I don’t like the phrase but certainly there is a boom and the boom is driven by the big players that are moving online and stimulating the growth of the digital sector. I think that both Cloud 5 and BDD moving into the sector aggressively is an indication of a commitment by big companies toward the sector. Also it gives options to entrepreneurs and options to companies and that is always good. So if we have two competing places that are looking to foster digital and providing infrastructure and giving good indications of growth then it is a strong sign for the sector in Lebanon.

 

The Minister of Telecommunications Nicolas Sehnaoui is seen to have helped push through some improvements in infrastructure in the past two years. What further steps are necessary for the development of the sector?

I am a big fan of Sehnaoui. I have to say that he has won over a lot of people in the digital sector and part of it is his personal commitment to actually engaging in grass roots events, which is something that you don’t often see from a minister… So from that respect I highly commend him.

What do we still need now? I think Lebanon’s problem has always been and will continue to be its stability. It is very difficult to build a hub of activity and be able to attract clients and investors to a market where there is instability.

Infrastructure is certainly still a problem. I pay an absurd amount of money for internet connectivity; I could hire a full-time staff member for the amount of money that I pay and I don’t even have great internet. We recently ran an event in Riyadh, we came back and wanted to upload our content. Some of our partners also shot videos and all of their content was up before we could even upload our first couple of videos! I appreciate efforts have been made but I think there is still a lot of room for improvement.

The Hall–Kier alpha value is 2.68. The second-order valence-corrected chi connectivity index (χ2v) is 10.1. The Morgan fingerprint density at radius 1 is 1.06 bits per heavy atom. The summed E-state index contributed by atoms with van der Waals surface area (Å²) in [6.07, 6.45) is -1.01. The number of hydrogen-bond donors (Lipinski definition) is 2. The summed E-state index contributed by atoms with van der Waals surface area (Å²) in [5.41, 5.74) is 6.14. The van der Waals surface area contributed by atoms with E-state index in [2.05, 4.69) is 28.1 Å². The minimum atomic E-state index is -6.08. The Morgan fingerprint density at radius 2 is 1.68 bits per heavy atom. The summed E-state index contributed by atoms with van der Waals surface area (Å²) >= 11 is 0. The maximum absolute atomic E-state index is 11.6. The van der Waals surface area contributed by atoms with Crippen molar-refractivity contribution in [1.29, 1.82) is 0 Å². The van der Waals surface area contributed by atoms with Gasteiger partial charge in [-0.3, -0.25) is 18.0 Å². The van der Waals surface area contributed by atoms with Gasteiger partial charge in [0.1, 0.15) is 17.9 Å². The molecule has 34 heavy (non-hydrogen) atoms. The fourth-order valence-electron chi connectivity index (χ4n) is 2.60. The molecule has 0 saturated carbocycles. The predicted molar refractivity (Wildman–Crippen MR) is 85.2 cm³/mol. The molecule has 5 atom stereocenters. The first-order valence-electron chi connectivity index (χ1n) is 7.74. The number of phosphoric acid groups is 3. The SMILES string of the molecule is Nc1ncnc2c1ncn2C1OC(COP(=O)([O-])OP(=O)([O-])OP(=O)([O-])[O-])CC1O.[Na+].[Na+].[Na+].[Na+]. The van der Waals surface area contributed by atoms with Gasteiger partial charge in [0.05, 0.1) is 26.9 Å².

Also [I would like to see] tax breaks for entrepreneurs and for digital companies. This is something they have been cooking for a long time and I would like to see this happen. But I don’t think the biggest problems are policy-related.

 

You left Lebanon at 17 to go to America and returned a decade later. One of the biggest issues facing the sector is that many talented Lebanese in digital leave the country young. With the positive signs in the sector, can we keep people in Lebanon?

Everybody today wants to be an entrepreneur and nobody today wants to work for anybody. It is almost like we have created too much hype around entrepreneurship and maybe there is need for a bit of realism around what it takes to not just build a product but run a business. The kind of experience in hiring and firing and building organizational structure and selling to clients and developing your growth strategy — all of these things that are really challenging for someone with little experience to do. There needs to be a dose of realism.